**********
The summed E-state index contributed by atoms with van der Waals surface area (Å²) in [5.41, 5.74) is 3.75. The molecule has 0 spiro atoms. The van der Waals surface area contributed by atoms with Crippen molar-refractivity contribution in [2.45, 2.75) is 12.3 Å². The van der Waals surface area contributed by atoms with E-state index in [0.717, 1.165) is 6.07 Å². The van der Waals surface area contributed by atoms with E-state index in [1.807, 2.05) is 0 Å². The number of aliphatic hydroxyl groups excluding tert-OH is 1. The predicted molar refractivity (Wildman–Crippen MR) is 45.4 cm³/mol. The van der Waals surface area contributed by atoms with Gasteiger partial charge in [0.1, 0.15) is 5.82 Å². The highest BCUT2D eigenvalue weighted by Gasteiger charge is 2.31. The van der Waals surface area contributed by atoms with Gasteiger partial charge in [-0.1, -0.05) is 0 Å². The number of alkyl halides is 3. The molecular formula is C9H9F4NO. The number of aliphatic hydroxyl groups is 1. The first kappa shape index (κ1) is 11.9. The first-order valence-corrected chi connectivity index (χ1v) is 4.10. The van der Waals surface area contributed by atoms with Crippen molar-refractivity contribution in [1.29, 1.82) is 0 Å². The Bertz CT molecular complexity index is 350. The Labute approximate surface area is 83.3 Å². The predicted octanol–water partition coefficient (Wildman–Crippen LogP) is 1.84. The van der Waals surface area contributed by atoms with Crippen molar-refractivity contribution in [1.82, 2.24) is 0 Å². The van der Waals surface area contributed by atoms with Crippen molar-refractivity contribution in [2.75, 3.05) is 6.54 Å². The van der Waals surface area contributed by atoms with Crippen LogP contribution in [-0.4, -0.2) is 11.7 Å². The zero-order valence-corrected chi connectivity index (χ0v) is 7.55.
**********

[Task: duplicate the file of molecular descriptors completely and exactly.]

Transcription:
The summed E-state index contributed by atoms with van der Waals surface area (Å²) in [5.41, 5.74) is 3.75. The molecule has 0 spiro atoms. The van der Waals surface area contributed by atoms with Crippen molar-refractivity contribution in [2.45, 2.75) is 12.3 Å². The van der Waals surface area contributed by atoms with E-state index in [0.717, 1.165) is 6.07 Å². The van der Waals surface area contributed by atoms with E-state index in [1.807, 2.05) is 0 Å². The number of aliphatic hydroxyl groups excluding tert-OH is 1. The predicted molar refractivity (Wildman–Crippen MR) is 45.4 cm³/mol. The van der Waals surface area contributed by atoms with Gasteiger partial charge in [0.1, 0.15) is 5.82 Å². The highest BCUT2D eigenvalue weighted by Gasteiger charge is 2.31. The van der Waals surface area contributed by atoms with Gasteiger partial charge in [-0.1, -0.05) is 0 Å². The number of alkyl halides is 3. The molecular formula is C9H9F4NO. The number of aliphatic hydroxyl groups is 1. The first kappa shape index (κ1) is 11.9. The first-order valence-corrected chi connectivity index (χ1v) is 4.10. The van der Waals surface area contributed by atoms with Crippen molar-refractivity contribution in [1.29, 1.82) is 0 Å². The Bertz CT molecular complexity index is 350. The Labute approximate surface area is 83.3 Å². The predicted octanol–water partition coefficient (Wildman–Crippen LogP) is 1.84. The van der Waals surface area contributed by atoms with Crippen molar-refractivity contribution in [1.82, 2.24) is 0 Å². The van der Waals surface area contributed by atoms with Crippen molar-refractivity contribution in [2.75, 3.05) is 6.54 Å². The van der Waals surface area contributed by atoms with Crippen LogP contribution in [-0.4, -0.2) is 11.7 Å². The zero-order valence-corrected chi connectivity index (χ0v) is 7.55.